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Journal Source Gathering

The purpose of this guide is to help senior and junior journal staff members through the source gathering process. This guide covers the most reliable sources for some of the most used items found on subscription databases and on the Internet.

Finding Articles

Start in the Aricles tab in Discovery.

Use Google Scholar or Google to search  for an institutional repository (IR).  Many academic institutions are making their scholarship freely available through their IR. 



A few law schools publish an online only journal.  These are often supplements to their primary journal.  As there is no print version available, you will have to use the online version available at the journal's homepage.

If you still cannot find the article,  you may want to look at the Verify Citation tab for tips.  Or, you can ask a Reference Librarian.

If the Hofstra University Libraries do not have the journal required, you will need to interlibrary loan (ILL) the article.  The interlibrary loan tab provides more information for the ILL procedure.

You have the article citation and are to find a copy of the article from an acceptable source either print or electronic.  Many but not all of the electronic resources provide PDFs of the articles.  Some will provide the full-text in html format.  The html format is acceptable so long as it is provided by a reputable vendor (example BNA).

  1. Is this a legal or non-legal article? 
    • You have different starting points for legal (HeinOnline) and non-legal (Journal Finder) articles.
  2. Can we find the journal at Hofstra University?
    • You are looking for the title of the journal NOT the title of the article.
    • Hofstra University Libraries may have access to the journal in print, electronic or both.
  3. What is the date range for a journal's holdings at Hofstra University?
    • A journal may be found in several sources but only one may have the date needed.
    • Publishers may embargo recent volumes or issues from electronic databases.
  4. Is the article citation correct?
    • A simple typo can confuse the citation.  For example,  the author gives the date as 1978 when the correct date is 1987.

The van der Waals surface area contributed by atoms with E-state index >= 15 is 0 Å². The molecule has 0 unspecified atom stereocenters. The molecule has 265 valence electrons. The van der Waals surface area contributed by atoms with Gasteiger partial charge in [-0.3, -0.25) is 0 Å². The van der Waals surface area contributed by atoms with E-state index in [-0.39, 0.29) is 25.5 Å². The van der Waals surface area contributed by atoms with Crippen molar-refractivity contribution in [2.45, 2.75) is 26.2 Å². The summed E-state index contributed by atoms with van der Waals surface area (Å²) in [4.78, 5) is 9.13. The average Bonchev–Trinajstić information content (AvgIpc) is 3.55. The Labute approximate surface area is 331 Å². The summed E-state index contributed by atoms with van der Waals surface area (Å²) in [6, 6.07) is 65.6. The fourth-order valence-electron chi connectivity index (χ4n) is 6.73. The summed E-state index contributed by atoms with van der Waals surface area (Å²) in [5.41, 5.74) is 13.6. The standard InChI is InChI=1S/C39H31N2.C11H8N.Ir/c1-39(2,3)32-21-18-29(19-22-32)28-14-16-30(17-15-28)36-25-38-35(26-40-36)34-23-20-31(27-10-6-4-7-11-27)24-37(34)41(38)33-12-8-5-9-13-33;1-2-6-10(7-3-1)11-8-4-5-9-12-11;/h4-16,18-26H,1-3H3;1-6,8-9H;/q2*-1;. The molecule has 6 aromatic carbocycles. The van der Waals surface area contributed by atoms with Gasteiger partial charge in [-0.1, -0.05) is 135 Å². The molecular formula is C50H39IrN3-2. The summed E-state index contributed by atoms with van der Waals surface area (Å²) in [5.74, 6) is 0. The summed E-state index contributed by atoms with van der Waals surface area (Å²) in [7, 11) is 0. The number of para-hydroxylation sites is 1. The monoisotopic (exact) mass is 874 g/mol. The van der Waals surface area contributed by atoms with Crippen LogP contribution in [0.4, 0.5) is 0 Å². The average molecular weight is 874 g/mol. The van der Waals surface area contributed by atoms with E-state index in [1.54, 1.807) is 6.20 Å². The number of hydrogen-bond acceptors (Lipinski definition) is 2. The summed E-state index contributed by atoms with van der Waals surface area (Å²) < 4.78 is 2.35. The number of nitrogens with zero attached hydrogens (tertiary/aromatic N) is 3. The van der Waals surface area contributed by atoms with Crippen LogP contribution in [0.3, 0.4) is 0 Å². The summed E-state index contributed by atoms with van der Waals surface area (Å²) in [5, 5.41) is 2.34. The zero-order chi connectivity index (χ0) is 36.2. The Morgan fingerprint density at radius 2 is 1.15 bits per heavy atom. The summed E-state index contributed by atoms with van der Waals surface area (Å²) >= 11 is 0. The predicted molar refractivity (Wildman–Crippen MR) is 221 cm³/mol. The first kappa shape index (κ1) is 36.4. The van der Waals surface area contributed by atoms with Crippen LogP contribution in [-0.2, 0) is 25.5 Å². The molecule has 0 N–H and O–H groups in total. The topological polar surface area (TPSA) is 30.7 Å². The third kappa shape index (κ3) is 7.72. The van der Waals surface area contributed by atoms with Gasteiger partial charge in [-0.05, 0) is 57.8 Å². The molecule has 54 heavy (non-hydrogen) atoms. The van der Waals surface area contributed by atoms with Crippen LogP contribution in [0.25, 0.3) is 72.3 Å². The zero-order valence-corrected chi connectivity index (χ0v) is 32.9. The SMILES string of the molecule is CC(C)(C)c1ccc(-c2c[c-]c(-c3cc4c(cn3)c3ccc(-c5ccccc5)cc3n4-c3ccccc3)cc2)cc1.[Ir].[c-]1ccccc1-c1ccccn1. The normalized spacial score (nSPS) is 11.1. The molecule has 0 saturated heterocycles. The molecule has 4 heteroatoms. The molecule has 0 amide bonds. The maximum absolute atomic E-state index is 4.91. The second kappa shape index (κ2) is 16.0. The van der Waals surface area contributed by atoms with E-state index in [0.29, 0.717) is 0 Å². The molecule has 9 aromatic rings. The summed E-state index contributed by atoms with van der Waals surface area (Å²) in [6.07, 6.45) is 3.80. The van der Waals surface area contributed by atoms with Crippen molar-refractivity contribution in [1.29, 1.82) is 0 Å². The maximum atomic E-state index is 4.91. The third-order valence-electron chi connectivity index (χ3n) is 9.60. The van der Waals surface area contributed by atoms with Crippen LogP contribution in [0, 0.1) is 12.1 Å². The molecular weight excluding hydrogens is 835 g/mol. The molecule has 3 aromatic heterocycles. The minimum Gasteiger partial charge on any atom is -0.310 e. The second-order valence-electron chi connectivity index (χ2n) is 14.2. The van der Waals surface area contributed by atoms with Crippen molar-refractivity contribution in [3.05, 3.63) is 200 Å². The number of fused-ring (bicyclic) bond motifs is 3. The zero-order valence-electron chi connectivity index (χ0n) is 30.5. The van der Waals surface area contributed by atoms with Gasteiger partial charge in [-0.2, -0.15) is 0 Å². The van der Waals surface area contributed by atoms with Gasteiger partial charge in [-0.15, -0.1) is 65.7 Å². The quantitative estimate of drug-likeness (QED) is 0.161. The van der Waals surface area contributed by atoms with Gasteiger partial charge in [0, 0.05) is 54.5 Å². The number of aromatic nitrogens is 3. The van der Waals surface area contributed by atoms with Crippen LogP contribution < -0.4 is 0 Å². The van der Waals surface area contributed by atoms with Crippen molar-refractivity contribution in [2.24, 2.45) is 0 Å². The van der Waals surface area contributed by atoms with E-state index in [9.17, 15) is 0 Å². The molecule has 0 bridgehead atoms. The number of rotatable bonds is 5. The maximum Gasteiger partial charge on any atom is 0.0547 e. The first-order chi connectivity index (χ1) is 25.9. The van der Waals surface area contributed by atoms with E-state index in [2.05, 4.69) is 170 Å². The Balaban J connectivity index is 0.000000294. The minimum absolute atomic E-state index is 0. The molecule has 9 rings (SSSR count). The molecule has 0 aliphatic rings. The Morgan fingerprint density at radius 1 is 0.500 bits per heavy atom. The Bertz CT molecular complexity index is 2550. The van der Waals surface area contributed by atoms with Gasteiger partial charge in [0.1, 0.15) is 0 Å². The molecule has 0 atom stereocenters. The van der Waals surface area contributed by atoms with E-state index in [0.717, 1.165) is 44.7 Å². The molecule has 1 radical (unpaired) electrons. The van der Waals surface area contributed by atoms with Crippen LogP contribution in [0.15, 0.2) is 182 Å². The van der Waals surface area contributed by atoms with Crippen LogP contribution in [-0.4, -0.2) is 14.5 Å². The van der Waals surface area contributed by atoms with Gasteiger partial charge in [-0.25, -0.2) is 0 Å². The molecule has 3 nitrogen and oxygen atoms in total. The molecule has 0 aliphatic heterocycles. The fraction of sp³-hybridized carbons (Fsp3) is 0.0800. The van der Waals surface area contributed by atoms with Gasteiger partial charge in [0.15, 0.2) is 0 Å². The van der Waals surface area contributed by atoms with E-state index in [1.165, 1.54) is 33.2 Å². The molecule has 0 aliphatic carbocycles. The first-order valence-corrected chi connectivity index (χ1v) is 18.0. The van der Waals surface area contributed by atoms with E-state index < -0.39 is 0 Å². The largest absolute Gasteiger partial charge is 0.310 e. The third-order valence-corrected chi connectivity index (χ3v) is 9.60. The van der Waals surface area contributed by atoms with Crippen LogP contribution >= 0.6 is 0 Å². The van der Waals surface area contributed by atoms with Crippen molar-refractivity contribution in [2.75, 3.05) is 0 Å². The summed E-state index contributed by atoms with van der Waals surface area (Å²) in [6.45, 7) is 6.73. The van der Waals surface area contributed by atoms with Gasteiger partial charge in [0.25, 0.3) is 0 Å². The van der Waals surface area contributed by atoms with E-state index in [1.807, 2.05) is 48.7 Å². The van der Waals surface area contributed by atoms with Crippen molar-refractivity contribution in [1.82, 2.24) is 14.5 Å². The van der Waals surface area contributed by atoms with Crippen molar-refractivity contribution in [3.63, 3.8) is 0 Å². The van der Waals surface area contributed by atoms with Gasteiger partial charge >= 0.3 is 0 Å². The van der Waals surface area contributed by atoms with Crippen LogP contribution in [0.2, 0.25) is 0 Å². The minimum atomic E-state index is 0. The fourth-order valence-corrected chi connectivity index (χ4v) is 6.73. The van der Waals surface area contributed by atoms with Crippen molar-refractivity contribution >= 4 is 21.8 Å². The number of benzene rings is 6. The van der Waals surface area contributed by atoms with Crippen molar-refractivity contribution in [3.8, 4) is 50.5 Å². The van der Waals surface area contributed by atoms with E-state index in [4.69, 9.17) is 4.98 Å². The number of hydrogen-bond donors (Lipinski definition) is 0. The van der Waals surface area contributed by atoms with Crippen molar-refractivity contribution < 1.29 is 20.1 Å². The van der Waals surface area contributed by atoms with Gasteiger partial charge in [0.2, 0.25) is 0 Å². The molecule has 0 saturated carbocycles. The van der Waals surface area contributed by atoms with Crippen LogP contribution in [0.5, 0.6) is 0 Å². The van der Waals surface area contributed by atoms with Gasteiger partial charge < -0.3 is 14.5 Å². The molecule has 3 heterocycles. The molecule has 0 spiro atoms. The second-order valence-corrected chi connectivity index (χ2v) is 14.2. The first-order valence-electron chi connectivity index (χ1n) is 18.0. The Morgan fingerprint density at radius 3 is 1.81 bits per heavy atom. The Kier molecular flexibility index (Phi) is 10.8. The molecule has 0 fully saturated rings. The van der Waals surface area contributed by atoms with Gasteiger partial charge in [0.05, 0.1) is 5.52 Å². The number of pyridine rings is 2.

5. What do you do when you cannot find the article in any Hofstra University Library resource?
    • See a Reference Librarian.  The article may be obtained through Interlibrary Loan (ILL) from another library.  

You may not be able to find the article by citation because there is an error with the citation.  This is when you use author and/or article title information to find it.

The following resources are recommended.



Was the article you need cited in another article?  Search Hein Online, Lexis or Westlaw for the correct citation.

Ask a Reference Librarian for assistance.

Hofstra University Libraries may not have the journal title needed or the volume/date needed.  It is time to interlibrary loan (ILL) the article.

  1. Verify Citation
  2. Verify that the article cannot be found at Axinn with a Reference Librarian.  Once the Reference librarian approves:
    1. Either complete the online Google form for your journal (see links below) or give your Research editor the citation information with the approving Reference librarian's name.  This name is required.  
    2. If you found the article but not the journal cover page or the issue's Table of Contents (TOC), contact a Reference librarian.  We will not accept an ILL request for just the cover page and TOC.
  3. We do not ILL statutes, most case law, or articles published in html by the publisher (example BNA).
  4. If you are having problems verifying the citation, ask a Reference Librarian for assistance.